terry eySSenS goes FroM alIenaTIon To allegIance To alIenaTIon.
1 FeelIng IT
I think it started when I was at school. A sense of not having anything to do with what I was supposed to be doing. It wasn’t painful. It wasn’t a hard school. I simply was not the slightest bit interested in the basic activity of being at school, being a high-school student. I concede that I enjoyed – slightly – a couple of subjects in Year 11. But maybe it was more the energy and fairness of the teachers that engaged me. Apart from that, kicking the footy during breaks and after school was the most interesting thing I did back then. I couldn’t wait for it to end. It’s when you leave school and enter the world as a worker that you can really feel it. While I was still at school, someone older told me that he wished he was back there. He warned me not to wish for it to end too soon. Once I began work, I knew what he meant but I didn’t want to go back to school. Work was worse but it was just more of the same thing. As for work – working – there was nothing that I wanted to do, to be. No vocational counselling or badgering could change that. So I took the easiest option. I began work as a carpenter, apprenticed to my father. I wasn’t interested in carpentry, but a few of my friends were going into trades and I thought I might get to know my dad. I lasted little more than a year. Over the next ten years I worked in dozens of jobs. I writhed my way through and inflicted on others the angst and ennui of my twenties. Up until I was about twenty-two my father would sit me down and ask me what I was doing, what I wanted to do and, more importantly, he asked me what I was going to do. I answered over and over again, “I don’t know”. He’d ask, “Do you wanna end up working in a factory?” I answered “No” but actually didn’t know. I knew I wasn’t meant to want to work in a factory but couldn’t see why that was worse than any other job. Every job had the same effect. Factory or building site or servo. I despised it. I took many, many sickies. Quite often, one sickie would turn into a week off. But I rarely got the sack because I worked hard enough while I was there, mainly because I didn’t want anyone else to have to work harder because of me. I knew that drudgery had to be shared. Generally, work made me nauseous. At that time, though, I didn’t really know why. It was strange being surrounded by people who showed up every day for decades. I couldn’t understand how they did it. As a young man who thought little of himself, with no confidence in his ability at anything, let alone the ability to make sense of the world, I could only conclude that something was wrong with me. On one of my weeks off I decided to catch the train up to Sydney, simply because I’d never been there. I read a second-hand copy of Lawson stories on the way. I had no real political understanding of what it is to labour and I got nothing out of Lawson along those lines. But in him I found, for the first time, a portrayal of bosses and work which coincided with my experience, and that the boss to be most wary of is the one who expects loyalty. Probably more importantly, Lawson’s stories encouraged me to keep wandering. They consolidated an urge to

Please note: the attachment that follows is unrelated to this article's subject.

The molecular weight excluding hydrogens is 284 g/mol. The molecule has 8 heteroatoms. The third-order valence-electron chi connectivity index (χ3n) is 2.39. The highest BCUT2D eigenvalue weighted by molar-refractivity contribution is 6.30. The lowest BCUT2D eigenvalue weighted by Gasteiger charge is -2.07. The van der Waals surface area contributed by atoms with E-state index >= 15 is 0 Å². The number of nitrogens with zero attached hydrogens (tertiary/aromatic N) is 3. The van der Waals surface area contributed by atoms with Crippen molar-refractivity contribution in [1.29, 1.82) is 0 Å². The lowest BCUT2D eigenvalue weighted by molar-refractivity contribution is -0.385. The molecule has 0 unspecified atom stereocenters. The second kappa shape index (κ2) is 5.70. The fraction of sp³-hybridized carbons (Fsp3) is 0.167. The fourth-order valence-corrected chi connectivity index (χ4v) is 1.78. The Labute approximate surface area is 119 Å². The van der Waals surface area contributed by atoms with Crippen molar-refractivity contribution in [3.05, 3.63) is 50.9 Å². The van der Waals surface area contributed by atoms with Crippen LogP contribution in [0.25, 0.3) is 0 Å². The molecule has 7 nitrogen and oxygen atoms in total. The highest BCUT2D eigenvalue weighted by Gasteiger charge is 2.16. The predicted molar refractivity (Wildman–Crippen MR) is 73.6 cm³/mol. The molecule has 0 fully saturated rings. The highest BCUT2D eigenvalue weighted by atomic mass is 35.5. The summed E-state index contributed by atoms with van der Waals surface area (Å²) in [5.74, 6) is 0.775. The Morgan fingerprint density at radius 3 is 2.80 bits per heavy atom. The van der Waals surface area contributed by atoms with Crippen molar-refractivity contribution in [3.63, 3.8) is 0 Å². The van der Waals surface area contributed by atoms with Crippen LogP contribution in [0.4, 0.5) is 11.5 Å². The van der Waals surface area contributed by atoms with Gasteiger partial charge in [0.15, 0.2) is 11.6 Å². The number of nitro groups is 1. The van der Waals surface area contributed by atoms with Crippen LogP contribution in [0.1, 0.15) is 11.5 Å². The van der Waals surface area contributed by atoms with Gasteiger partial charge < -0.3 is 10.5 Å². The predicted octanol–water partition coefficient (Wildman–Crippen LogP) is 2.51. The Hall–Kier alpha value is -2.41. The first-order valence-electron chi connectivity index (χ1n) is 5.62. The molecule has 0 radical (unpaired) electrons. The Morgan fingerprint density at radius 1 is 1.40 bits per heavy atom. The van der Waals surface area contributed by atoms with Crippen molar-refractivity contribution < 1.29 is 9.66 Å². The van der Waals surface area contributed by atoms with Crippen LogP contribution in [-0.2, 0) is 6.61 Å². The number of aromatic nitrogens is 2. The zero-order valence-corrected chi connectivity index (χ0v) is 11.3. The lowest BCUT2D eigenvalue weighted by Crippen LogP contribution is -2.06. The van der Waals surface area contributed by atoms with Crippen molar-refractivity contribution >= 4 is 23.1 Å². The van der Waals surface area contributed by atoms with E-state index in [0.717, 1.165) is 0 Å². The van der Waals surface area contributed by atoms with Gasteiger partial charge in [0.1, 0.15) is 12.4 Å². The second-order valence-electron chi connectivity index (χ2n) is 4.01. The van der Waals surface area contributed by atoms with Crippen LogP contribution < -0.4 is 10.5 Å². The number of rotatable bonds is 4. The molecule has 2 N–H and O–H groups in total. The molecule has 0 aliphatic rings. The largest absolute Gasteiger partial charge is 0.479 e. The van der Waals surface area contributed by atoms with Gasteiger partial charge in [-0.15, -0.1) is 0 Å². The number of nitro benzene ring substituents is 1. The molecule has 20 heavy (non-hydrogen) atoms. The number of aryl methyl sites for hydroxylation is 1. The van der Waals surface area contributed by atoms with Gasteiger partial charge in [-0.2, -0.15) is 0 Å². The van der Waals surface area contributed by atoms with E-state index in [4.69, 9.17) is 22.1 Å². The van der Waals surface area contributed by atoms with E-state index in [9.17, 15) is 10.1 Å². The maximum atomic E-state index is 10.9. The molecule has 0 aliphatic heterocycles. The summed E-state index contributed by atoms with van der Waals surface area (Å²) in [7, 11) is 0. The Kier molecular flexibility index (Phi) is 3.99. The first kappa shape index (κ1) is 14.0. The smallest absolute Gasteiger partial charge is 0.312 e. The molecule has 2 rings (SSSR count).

overland 188, 2007